The Soul of a Chef

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Joined Aug 11, 2000
I've recently finished reading The Soul of a Chef: The Journey Toward Perfection by Michael Ruhlman (Viking, HB, ISBN 0-670-89155-X) and found it to be one of the most enjoyable books I've read. It's about (among other things) a fairly deep exploration into the CMC test at the CIA and focus' on three Chef's in particular: Brian Polcyn, Michael Symon, and Thomas Keller. Anthony Bourdain gave it a "thumbs up" in the NYTimes Book Review a month ago or so which prompted me to read it. Has anyone else read this book? Thoughts/comments?
 
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Joined Sep 28, 1999
Great book. I'm about 2/3 of the way through and I'm bummed it has to end. I also read "The Making of a Chef" by the same author. It was excellent as well.
 
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Joined Jul 30, 2000
Yes, Cremaster, read it - liked it. One of the main things I got out of the book was - when the author realized that cooking was (or, at least, could be) more than "a set of skills." It could actually approach an art form. There seemed to be (to me) lots of passion for cooking, and plenty of room for individuality. The book was a very good follow-up for his "The making of a Chef." Glad you liked it ... Bayou
 
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Joined Aug 11, 2000
I completely agree. It was frustrating to read Keller's opinion about why cooking is craft and not an art without explaining WHY he feels this way. Perhaps he did and the editor cut it for some reason. I'm not sure about the French Laundry cookbook promotional aspect but I can see your point. I might agree if the FL cookbook were published by the same publisher or one of their imprints. But it's not. Still, a good book and well worth the read.
 
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Joined Sep 28, 1999
I agree with Ruhlman, Keller and Anthony Bourdain about it not being an art, but rather a craft. I look at cooking to be more like building fine pieces furniture or cathedrals, as Bourdain says in his book. There are blueprints for cathedrals, layouts for furniture, recipes for veal stock. These plans may vary slightly from person to person, but they all have fundamental principles they are based upon. But there is no recipe, layout or blueprint to paint a 4x6 canvas. It’s inspiration, and regardless of the outcome, you can call it “art”.

Just like building a cathedral, with food there are ways you do things, many ways you don’t. You can get away with too many things in art, too many opinions, too many variables, no boundaries. With art, for the most part, it needs to be atheistically pleasing, and that’s about the only role it plays. Food, like a craft, has a much larger role. It should look good, but more importantly, it should taste good. As with building fine furniture, it has to look good, but the dresser you just bought must also have perfectly working drawers. If not, it should have remained a tree.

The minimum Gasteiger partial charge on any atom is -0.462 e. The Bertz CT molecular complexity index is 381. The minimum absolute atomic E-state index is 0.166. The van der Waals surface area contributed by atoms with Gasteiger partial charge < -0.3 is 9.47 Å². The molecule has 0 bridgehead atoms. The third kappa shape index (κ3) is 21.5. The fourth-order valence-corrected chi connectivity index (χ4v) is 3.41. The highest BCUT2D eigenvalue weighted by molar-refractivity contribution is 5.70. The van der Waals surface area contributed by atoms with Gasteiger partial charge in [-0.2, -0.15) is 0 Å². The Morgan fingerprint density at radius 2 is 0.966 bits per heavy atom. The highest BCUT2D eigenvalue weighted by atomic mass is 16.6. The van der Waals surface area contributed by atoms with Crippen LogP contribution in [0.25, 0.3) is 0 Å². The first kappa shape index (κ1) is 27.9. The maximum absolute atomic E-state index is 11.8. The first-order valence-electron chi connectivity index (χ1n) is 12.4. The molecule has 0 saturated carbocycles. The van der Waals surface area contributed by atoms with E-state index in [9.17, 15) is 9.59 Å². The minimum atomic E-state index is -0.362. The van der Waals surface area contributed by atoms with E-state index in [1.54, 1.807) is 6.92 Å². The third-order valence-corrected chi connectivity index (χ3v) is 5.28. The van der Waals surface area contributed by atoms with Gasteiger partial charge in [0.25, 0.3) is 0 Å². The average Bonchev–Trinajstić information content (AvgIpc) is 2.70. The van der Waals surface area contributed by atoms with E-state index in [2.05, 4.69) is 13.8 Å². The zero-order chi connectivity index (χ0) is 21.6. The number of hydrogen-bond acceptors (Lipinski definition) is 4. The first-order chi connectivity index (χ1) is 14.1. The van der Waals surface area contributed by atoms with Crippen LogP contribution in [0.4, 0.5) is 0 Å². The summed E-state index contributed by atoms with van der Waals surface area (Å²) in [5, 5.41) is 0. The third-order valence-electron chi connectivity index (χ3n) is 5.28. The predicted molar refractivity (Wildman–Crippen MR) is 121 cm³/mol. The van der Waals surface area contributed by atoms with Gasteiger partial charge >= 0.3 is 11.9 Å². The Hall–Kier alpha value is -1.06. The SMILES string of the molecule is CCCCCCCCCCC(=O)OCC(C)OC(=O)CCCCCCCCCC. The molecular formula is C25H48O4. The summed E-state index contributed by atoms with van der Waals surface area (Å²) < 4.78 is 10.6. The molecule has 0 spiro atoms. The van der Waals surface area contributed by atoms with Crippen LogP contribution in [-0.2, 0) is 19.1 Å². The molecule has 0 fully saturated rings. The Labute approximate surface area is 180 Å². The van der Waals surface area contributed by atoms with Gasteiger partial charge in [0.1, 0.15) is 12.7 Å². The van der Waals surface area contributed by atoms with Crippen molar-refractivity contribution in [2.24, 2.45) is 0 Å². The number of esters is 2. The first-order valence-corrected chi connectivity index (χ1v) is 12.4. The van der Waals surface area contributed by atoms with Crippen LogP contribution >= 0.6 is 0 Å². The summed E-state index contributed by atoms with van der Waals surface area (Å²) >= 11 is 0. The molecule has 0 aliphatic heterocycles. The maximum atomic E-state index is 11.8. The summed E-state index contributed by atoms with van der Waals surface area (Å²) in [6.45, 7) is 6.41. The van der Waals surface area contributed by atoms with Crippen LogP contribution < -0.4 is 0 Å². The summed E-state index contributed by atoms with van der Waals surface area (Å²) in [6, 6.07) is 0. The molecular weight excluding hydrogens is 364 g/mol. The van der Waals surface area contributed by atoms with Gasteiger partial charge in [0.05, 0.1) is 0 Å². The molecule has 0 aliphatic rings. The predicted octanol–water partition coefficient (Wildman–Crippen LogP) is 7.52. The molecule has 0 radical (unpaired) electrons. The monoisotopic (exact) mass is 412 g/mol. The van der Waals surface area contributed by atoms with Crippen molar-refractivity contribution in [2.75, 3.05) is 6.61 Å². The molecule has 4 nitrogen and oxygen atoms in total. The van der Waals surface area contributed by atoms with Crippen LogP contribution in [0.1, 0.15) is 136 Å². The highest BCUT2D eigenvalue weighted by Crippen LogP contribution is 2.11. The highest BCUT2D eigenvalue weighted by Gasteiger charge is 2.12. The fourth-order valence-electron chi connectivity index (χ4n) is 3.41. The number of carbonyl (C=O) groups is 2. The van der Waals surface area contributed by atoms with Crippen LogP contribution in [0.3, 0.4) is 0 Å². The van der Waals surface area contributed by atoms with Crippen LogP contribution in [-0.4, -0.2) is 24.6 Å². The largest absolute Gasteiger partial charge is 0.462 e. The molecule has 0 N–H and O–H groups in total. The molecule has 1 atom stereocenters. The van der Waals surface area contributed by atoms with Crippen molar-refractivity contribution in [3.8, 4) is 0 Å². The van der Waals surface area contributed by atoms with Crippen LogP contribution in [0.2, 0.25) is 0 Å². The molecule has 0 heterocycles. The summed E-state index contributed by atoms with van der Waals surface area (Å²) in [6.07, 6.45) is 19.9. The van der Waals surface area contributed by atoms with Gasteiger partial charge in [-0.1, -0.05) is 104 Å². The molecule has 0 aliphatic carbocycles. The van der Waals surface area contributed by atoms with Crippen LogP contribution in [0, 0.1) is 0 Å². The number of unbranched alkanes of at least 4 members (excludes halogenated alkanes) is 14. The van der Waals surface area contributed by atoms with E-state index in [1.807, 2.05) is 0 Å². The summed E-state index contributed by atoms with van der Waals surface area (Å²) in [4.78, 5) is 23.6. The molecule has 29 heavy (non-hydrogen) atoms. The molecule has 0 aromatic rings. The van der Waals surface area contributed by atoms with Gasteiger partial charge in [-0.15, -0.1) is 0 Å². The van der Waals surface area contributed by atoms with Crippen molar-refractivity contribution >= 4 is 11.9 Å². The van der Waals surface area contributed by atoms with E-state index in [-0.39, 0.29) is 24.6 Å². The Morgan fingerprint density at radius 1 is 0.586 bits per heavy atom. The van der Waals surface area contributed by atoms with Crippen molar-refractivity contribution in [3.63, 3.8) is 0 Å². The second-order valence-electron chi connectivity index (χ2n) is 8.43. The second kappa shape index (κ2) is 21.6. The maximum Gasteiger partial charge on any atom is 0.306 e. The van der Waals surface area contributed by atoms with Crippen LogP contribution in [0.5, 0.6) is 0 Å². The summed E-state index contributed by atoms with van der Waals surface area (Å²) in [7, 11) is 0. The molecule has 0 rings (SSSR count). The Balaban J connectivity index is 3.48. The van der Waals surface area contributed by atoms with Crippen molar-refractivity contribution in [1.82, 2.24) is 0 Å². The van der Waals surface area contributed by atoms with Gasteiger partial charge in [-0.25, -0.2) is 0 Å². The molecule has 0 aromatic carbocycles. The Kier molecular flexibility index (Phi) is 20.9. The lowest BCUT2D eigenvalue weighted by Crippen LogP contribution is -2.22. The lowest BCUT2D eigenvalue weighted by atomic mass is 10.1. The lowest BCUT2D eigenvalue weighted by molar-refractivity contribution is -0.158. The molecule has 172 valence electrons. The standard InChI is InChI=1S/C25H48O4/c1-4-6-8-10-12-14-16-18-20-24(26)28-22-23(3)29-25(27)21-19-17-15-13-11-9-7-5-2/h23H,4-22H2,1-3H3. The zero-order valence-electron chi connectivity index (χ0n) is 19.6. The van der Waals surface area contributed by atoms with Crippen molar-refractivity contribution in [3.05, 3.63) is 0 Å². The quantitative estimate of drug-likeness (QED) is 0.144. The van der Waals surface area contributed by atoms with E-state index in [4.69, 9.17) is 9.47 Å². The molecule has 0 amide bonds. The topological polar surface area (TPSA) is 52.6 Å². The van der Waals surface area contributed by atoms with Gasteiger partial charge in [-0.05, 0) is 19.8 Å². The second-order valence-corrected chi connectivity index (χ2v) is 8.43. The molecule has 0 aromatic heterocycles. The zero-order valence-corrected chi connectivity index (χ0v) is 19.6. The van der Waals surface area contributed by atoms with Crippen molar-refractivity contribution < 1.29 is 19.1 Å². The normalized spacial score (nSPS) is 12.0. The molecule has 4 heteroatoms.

A year or so ago, an artist did a portrait of Mother Mary “painted” with manure, and touted it as “art”. If I put together food that tasted like that Mother Mary looked, what would I tell the customer? It’s art? I believe in a short period I would be referring to myself as a “starving artist”. I think food is much bigger than art.
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Joined Oct 12, 1999
Havent you heard of painting by number!...just kidding
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I think I would like to check this book out.
 
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Joined Sep 28, 1999
didn't mean to kill the topic.

[This message has been edited by theloggg (edited September 27, 2000).]
 
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Joined Aug 18, 1999
Ruhlman has become one of my favorite and most inspirational food writers. I have read both his books more than once and a number of articles he has written. The latest is in Gourmet magazine - a biographical essay about Rocco DiSpirito who is generally considered New York's most creative young chef.
Ruhlman stresses the importance of the preparation of stocks in all his writings. I think what he might mean when he talks about cooking being a craft rather than an art is that mastering the basic preparations is of primary importance. I would agree with him on that just as I would agreec with others here that once the basics are mastered cooking most certainly becomes an art. If it were not every chef would cook the same dishes in the same way and food would become incredibly boring.
 
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Joined Aug 8, 2000
I just finished this book, and a quick read it was--it was so interesting!! What I liked was the profile of three very different personalities using the same medium to express themselves. I like hearing about a chef's life so I can understand their food better. The book made me wanna go to the French Laundry even more. And I was happy Ruhlman included recipes from each chef. Although I was bummed the recipe for the seafood terrine from the first section wasn't included.
 
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